When Customs Calls
Today, for the first time since we sailed to Ireland in 2008, a Customs boat came to visit. Three officers were on board a rib and two let us know they were coming aboard. We welcomed them and offered them some tuna salad as we were just having lunch. They declined.
They apologized for interrupting our lunch and explained they had a few questions to ask. They started with our MMSI, which shows as American on an Irish flagged vessel. I explained that it was a legacy radio unit bought in America and that we had a new Irish MMSI number but had been unable to programme it into the old radio. That was accepted. They also asked about the flag, the ICC ensign, with which they were not familiar.
Then they asked about whether the boat was registered and to see the certificate. It is registered in Ireland. He asked if VAT had been paid. Alex explained that it was imported together with all our possessions in 2008 and was therefore exempt. He asked if we had any documentation. I produced a letter from the Revenue agent to that effect. The officer was impressed. He said it was a very valuable piece of paper. He asked Alex about growing up in Ireland and Alex explained he had grown up in Clew Bay gone to school in Germany then had been living and working in America for twenty years. The officer was very skilled at questioning and had a well-trained manner backed by a good disposition.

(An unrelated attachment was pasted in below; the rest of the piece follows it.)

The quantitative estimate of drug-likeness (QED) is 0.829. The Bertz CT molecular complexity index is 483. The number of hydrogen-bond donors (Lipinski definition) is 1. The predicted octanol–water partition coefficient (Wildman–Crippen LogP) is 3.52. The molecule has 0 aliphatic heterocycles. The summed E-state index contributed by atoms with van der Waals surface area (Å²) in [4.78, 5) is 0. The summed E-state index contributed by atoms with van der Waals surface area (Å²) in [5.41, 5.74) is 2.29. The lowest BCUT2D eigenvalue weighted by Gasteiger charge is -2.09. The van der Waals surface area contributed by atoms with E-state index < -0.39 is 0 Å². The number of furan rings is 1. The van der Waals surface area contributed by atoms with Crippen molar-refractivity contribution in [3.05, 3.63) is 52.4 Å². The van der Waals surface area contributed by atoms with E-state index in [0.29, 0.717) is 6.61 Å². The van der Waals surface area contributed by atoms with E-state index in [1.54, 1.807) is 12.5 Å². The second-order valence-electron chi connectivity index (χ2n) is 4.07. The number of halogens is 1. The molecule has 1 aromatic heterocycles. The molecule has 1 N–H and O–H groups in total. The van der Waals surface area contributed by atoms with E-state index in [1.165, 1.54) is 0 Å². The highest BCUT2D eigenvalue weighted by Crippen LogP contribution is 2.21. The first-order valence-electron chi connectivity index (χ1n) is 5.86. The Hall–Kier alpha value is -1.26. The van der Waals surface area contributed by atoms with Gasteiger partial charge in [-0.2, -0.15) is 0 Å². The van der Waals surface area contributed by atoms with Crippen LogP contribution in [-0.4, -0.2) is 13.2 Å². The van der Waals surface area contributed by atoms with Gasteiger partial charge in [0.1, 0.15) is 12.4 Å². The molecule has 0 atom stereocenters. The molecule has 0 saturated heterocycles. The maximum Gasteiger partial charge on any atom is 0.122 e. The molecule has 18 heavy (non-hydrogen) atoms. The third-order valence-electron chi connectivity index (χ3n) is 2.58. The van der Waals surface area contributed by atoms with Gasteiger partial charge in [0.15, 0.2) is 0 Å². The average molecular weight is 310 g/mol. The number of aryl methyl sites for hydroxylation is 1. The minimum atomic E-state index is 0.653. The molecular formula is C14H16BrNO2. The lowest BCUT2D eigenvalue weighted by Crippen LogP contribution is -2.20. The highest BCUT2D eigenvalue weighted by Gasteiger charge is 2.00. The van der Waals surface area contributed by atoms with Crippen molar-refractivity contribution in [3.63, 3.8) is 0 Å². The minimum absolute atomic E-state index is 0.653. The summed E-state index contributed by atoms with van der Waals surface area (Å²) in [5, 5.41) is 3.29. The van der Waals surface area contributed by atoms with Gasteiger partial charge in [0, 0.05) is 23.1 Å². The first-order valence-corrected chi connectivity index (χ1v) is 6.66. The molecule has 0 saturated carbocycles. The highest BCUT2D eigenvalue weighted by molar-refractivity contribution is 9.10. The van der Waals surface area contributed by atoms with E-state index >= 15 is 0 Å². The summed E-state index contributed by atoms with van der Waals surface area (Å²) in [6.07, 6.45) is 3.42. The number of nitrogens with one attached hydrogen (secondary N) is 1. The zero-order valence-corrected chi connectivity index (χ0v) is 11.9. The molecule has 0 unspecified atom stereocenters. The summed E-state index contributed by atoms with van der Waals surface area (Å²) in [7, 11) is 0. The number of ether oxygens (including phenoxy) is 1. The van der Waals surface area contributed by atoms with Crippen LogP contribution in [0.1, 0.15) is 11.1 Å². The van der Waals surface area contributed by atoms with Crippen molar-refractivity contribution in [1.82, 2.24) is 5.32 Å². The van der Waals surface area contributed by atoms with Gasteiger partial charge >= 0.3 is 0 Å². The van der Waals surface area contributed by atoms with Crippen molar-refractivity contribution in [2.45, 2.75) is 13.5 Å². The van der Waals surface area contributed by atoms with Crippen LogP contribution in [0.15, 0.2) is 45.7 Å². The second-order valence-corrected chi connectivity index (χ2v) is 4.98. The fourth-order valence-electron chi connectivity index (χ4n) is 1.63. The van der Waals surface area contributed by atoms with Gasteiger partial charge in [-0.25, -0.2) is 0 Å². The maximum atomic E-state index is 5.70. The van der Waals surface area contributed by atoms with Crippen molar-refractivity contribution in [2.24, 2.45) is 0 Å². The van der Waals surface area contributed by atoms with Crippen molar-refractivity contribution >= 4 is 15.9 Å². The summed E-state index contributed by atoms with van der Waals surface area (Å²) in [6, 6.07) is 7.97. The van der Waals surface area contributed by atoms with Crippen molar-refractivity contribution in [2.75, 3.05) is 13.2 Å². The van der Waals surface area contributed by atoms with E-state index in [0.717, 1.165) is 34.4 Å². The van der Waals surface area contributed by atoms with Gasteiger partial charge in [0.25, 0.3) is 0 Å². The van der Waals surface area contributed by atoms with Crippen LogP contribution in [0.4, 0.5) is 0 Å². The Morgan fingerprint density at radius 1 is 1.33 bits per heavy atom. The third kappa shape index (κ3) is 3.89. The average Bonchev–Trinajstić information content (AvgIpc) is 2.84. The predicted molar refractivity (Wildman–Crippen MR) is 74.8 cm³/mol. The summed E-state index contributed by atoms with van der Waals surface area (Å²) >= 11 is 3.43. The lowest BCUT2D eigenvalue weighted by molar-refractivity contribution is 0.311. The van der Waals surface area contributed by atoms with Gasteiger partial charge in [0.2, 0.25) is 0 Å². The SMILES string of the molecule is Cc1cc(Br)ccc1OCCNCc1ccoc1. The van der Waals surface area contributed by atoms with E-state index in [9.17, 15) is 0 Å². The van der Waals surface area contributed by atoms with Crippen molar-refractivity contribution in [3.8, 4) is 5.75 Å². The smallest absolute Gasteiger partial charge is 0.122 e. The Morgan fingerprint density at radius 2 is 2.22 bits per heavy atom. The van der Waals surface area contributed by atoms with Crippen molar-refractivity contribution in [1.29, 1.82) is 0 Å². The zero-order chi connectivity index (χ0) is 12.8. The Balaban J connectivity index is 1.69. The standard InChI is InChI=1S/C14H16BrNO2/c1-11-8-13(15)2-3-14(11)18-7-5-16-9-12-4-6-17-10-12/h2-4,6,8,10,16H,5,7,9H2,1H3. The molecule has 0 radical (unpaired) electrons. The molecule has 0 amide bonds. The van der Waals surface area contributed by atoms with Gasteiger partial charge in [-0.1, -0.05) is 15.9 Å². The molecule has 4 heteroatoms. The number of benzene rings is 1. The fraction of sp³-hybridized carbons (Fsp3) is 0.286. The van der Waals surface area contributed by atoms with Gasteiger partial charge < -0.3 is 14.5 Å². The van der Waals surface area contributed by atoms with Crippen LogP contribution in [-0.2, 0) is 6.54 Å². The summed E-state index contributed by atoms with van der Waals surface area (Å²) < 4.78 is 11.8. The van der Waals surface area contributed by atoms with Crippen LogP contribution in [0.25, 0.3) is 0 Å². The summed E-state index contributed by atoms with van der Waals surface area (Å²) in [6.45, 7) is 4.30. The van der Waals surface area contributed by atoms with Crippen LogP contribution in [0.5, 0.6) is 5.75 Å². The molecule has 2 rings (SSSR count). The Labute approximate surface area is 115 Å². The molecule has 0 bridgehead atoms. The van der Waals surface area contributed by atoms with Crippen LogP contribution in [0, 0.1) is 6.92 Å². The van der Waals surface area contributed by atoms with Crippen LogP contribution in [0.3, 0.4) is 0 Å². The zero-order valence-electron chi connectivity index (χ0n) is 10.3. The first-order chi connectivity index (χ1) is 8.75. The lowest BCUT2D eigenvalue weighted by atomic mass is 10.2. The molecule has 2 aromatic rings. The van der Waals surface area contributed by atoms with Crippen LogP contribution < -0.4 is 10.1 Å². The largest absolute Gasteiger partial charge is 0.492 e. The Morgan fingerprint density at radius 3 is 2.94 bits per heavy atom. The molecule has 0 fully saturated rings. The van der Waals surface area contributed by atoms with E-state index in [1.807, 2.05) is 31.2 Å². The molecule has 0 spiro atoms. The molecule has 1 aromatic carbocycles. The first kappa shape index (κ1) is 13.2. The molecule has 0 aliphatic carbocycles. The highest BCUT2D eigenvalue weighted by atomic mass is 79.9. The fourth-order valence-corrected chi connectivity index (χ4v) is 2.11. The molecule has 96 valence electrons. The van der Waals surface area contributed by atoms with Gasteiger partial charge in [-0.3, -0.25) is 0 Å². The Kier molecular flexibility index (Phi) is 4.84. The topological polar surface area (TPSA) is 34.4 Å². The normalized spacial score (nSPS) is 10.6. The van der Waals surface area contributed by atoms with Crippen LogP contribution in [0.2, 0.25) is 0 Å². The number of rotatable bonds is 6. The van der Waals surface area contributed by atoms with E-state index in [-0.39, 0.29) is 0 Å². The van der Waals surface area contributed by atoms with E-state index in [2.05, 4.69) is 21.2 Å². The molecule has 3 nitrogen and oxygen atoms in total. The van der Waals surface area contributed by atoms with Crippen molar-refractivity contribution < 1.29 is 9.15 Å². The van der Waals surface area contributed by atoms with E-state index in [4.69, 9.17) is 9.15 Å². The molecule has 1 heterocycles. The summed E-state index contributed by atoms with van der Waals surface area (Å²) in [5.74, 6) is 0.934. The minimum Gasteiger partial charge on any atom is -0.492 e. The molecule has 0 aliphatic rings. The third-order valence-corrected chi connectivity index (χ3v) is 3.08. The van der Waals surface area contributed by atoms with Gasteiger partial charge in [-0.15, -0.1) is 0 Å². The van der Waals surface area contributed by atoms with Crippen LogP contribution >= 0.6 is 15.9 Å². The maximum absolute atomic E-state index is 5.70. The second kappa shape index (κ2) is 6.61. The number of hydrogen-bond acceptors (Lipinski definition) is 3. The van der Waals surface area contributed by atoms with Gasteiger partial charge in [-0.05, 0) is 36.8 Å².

He then took down our names and passport numbers while we chatted. They stayed for a while asking us about crossing oceans and living in Mayo. When the question of Trump came up, we told them about the video in which Inishturk residents offer residence to refugees from America if Trump wins. They hadn’t seen it and were interested to learn of it. It was all very pleasant. Had we not had all our papers in order, it might have gone differently. The officer told us he’d appeared in yachting magazines as having intercepted yachties and he didn’t like that very much.
The best part was that they also explained that we were missing out on a really important benefit of sailing overseas. We can apply to Customs for a bond that allows us to buy duty free as we exit. The only problem is we have to use it all while at sea or it becomes sealed and bonded while in the EU. Had we had duty free goods aboard when leaving for Spain but returned to Ireland, they would have been sealed on our return. Glad we didn’t after all.
Of course with Brexit around the corner, sailing to England, Scotland and Wales will become very interesting indeed; as when they are outside the EU, we’ll be able to sail there with duty free bonded goods aboard without a worry in the world. Oh yes, in a couple years’ time, GB here we come. Another good reason for Brexit.